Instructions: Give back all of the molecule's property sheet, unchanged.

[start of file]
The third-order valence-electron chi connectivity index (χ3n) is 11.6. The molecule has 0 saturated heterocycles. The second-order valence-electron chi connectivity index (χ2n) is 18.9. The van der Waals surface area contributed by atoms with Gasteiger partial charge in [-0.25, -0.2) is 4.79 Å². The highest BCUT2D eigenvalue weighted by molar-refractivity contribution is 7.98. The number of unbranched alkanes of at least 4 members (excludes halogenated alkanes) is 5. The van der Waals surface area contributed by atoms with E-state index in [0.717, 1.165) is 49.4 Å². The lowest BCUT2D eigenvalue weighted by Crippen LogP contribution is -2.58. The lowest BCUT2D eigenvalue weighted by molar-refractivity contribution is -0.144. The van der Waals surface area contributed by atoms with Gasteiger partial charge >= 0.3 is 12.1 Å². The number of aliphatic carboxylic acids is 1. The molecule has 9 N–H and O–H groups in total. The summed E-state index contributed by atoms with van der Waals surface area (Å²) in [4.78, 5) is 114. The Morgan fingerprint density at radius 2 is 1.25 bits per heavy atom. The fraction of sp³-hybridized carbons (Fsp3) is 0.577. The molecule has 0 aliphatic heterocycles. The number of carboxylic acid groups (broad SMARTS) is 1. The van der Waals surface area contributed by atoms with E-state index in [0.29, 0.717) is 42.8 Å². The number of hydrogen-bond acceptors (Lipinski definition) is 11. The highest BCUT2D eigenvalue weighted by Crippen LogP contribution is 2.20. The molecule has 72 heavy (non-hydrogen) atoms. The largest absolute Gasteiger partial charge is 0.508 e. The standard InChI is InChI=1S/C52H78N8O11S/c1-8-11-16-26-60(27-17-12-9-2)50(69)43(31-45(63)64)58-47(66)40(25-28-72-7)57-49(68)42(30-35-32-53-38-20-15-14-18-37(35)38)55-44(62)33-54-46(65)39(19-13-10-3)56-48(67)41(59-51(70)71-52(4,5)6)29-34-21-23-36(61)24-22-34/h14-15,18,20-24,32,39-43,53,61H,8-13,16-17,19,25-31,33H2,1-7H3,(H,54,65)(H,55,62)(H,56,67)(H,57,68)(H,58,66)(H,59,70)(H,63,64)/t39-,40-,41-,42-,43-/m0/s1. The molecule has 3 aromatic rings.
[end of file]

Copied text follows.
The third-order valence-electron chi connectivity index (χ3n) is 11.6. The molecule has 0 saturated heterocycles. The second-order valence-electron chi connectivity index (χ2n) is 18.9. The van der Waals surface area contributed by atoms with Gasteiger partial charge in [-0.25, -0.2) is 4.79 Å². The highest BCUT2D eigenvalue weighted by molar-refractivity contribution is 7.98. The number of unbranched alkanes of at least 4 members (excludes halogenated alkanes) is 5. The van der Waals surface area contributed by atoms with E-state index in [0.717, 1.165) is 49.4 Å². The lowest BCUT2D eigenvalue weighted by Crippen LogP contribution is -2.58. The lowest BCUT2D eigenvalue weighted by molar-refractivity contribution is -0.144. The van der Waals surface area contributed by atoms with Gasteiger partial charge >= 0.3 is 12.1 Å². The number of aliphatic carboxylic acids is 1. The molecule has 9 N–H and O–H groups in total. The summed E-state index contributed by atoms with van der Waals surface area (Å²) in [4.78, 5) is 114. The Morgan fingerprint density at radius 2 is 1.25 bits per heavy atom. The fraction of sp³-hybridized carbons (Fsp3) is 0.577. The molecule has 0 aliphatic heterocycles. The number of carboxylic acid groups (broad SMARTS) is 1. The van der Waals surface area contributed by atoms with E-state index in [0.29, 0.717) is 42.8 Å². The number of hydrogen-bond acceptors (Lipinski definition) is 11. The highest BCUT2D eigenvalue weighted by Crippen LogP contribution is 2.20. The molecule has 72 heavy (non-hydrogen) atoms. The largest absolute Gasteiger partial charge is 0.508 e. The standard InChI is InChI=1S/C52H78N8O11S/c1-8-11-16-26-60(27-17-12-9-2)50(69)43(31-45(63)64)58-47(66)40(25-28-72-7)57-49(68)42(30-35-32-53-38-20-15-14-18-37(35)38)55-44(62)33-54-46(65)39(19-13-10-3)56-48(67)41(59-51(70)71-52(4,5)6)29-34-21-23-36(61)24-22-34/h14-15,18,20-24,32,39-43,53,61H,8-13,16-17,19,25-31,33H2,1-7H3,(H,54,65)(H,55,62)(H,56,67)(H,57,68)(H,58,66)(H,59,70)(H,63,64)/t39-,40-,41-,42-,43-/m0/s1. The molecule has 3 aromatic rings.